SAT Prep: Vocab, Vocab, Vocab

Gordon Chu

The SAT is broken up into three parts: Critical Reading, Mathematics, and Writing. Test day starts with an essay, 3 Mathematics sections, 3 Reading sections, and 2 Writing sections. More out of necessity than anything, most, if not all, SAT prep begins with Critical Reading, because vocabulary takes the most time to learn.

The Critical Reading section of the SAT has four types of questions: Sentence Completions, Short Passages, Long Passages, and Passage Comparisons. This article will cover the basics of sentence completion.

Sentence completion questions are found at the beginning of every Critical Reading section. They contain either one or two empty lines within a few sentences, and require you to pick the best word or set of words that fit those blanks. Here is a one-blank Sentence Completion question.

a typical 1 blank SAT vocab question
a typical 1 blank SAT vocab question

Here is a two-blank Sentence Completion question.

a typical two blank vocab question
a typical two blank vocab question

There are several ways to go about solving these types of problems, such as inferring from context clues, decomposing the answers into prefix-root-suffix, and the positive-negative game. However, the only way to be one hundred percent sure that your answer is the right answer is to know the actual words. That is where SAT vocabulary comes in.

SAT vocabulary is either a blessing or a curse depending on what type of student you are. For those that have a good memory, hardly any effort is needed to remember definitions. For those that despise rote learning, it can leave a sour taste in the mouth after countless nights of staring at flash cards. Yet, the truth is, vocabulary is an easy score booster on the Critical Reading section. All you have to do is memorize some words and definitions, and the first six-eight questions on the Critical Reading sections will start looking a lot more like English and a lot less like Egyptian hieroglyphics; there is no reason not to study vocabulary!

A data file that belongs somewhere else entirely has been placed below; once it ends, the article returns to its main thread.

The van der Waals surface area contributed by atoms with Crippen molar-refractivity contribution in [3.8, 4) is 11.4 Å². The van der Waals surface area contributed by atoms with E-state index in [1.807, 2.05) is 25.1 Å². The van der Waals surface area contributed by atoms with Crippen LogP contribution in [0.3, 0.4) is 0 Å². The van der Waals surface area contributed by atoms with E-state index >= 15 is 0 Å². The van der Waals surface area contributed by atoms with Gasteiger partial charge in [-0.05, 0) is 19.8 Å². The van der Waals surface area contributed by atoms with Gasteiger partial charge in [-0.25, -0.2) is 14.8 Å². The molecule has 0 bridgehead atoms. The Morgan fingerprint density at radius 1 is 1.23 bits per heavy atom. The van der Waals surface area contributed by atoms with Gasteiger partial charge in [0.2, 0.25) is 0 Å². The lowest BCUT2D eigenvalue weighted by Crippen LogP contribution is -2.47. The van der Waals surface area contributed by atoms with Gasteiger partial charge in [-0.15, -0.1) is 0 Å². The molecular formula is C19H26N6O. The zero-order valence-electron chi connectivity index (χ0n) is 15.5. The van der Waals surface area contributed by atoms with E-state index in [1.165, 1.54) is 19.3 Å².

So, where do you start? Several organizations have compiled their own list of “most common” SAT vocabulary words. I recommend beginning with a lightweight set of the 500 most common SAT words Focus on committing the definitions to memory. By no means should you tackle all of this head-on. Break the list up into 10-word section and study one section each day. Try using them in your conversations, and incorporate them in your essays for your English class. The more you use them, the more familiar they will appear on test day.

For most students, the set of 500 will be enough to prepare them for the SAT Critical Reading section. Unfortunately, sometimes the words on actual SAT may not necessarily be all from the vocabulary you study. It is a bit of a random lottery. However, the more words you do know, the higher the chance you have to get a good score. So if you can get the 500 set ingrained in your memory prior to your SAT test date, it is worth considering trying to learn more vocab. It can never hurt! A simple google search for “SAT vocab” will yield more definitions to study.

Start studying. Whenever you push off your nightly SAT vocab study session, remember Benjamin Franklin’s advice, “you may delay, but time will not.” The SAT is coming whether you like it or not.